The Cottage Cheese Trend, but Make It Brain-Healthy

There’s no question that cottage cheese is having a moment in the spotlight. Or, perhaps for those of us who remember (or who study food history), it is having ANOTHER moment. It’s high in protein and can add a creamy-tart flavor to dishes. But it also tends to be high in sodium, which makes it harder to recommend in diets for high blood pressure, a risk factor for dementia. So, how can we partake AND be mindful of brain health?

I provided my thoughts in this Eating Well article, and BONUS content is below.

Is cottage cheese healthy for someone with high blood pressure?

All cheeses, including cottage cheese, tends to be high in sodium since salt is added to help preserve it. A heart-healthy alternative with a similarly creamy and tart flavor is plain low- or non-fat yogurt.

That said, if someone with high blood pressure enjoys cottage cheese, there are ways to include it within the context of an overall therapeutic diet for hypertension, AKA high blood pressure. Choosing low- or non-fat varieties may be best. For example, the Dietary Approaches to Stop Hypertension (DASH) diet is specifically designed to address high blood pressure, and it includes low- and non-fat dairy foods, though a recent umbrella review suggests we don’t have conclusive evidence that dairy foods specifically help. 

Keep in mind the upside, too. Cottage cheese also provides positive nutrients like calcium, protein, and B vitamins. The bottom line is that it’s all a balancing act, and whether or not cottage cheese fits into a healthy diet for high blood pressure depends on what else is on the plate throughout the day.

I did some sleuthing and found Nancy’s probiotic lowfat cottage cheese is a good option for a cottage cheese that is lower in saturated fat and sodium than many others on the market. 

How do high sodium foods affect someone with high blood pressure?

High sodium foods make it more challenging for someone with high blood pressure to manage their condition. The relationship between sodium and blood pressure is well-documented, and as one goes up, so does the other. Here’s how it works: High sodium intake leads to water retention as fluids flood the blood vessels to try to re-establish a manageable concentration of sodium to fluid. As a result of the excess water, blood pressure builds up like in a knotted hose. High sodium intake also stiffens the blood vessels, making them less elastic, and less able to cope with the influx of water.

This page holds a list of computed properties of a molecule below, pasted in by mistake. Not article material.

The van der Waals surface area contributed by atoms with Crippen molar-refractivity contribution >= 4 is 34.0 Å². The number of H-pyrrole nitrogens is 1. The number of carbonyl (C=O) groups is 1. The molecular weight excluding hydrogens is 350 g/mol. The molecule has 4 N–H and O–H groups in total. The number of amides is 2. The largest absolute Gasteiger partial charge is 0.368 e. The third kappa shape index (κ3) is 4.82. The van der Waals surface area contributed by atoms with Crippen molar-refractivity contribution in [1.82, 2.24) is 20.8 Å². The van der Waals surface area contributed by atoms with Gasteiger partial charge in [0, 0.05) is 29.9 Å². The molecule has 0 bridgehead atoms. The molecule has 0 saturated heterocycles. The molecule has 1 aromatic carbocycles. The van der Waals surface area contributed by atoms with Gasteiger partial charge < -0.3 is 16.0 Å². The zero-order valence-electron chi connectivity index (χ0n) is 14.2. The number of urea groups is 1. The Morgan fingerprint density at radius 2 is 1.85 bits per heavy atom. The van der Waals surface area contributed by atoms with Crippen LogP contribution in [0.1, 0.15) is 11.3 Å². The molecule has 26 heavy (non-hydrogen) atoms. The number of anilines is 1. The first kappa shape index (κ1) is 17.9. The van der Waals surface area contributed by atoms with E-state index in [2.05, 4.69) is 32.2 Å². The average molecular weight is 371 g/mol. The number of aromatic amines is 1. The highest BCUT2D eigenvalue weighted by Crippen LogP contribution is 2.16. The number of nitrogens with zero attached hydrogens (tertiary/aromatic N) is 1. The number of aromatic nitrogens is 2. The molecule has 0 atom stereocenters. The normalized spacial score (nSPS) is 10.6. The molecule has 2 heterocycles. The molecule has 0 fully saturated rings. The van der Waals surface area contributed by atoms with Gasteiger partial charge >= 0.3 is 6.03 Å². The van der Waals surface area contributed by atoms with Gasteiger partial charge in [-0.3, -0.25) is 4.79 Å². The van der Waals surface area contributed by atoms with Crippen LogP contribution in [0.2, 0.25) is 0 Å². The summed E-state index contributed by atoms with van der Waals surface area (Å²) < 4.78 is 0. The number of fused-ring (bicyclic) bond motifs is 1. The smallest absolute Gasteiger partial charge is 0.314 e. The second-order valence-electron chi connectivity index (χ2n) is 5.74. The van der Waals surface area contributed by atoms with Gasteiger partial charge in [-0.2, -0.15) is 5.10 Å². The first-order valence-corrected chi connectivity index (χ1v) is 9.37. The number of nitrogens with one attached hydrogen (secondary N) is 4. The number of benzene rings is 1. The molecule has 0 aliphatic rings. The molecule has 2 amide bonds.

Research shows us again and again that reducing sodium intake lowers blood pressure and improves heart health. This is true for people with high blood pressure and even people whose blood pressure numbers are in the normal range. 

Can you eat cottage cheese if you have high blood pressure?

The BIG QUESTION! The answer is YES, you can eat cottage cheese if you have high blood pressure, but it should be within the context of an overall eating pattern that limits sodium to a daily maximum of 1500 mg per day, as recommended by the American Heart Association.

Someone with high blood pressure may want to stick to a quarter-cup or a third-cup serving instead of the standard half-cup serving per day, which should keep the sodium levels under 300 mg. Generally, if you’re eating three meals and a snack per day, they should average out to about 375 mg sodium each in order to stay under 1500 mg per day.

Tips to Include Cottage Cheese in a Blood Pressure Friendly Diet 
  • Snack on cottage cheese paired with high potassium foods like prunes, bananas, or cantaloupe, to help balance sodium levels. 
  • Use it like a condiment in smaller portions, for example, by adding a dollop to a grains and greens bowl. Whole grains and leafy greens are top MIND diet foods!
  • Add a quarter-cup of cottage cheese to a smoothie full of high potassium and high water foods like strawberries and bananas that will help moderate the sodium load. Berries are a key MIND diet food!

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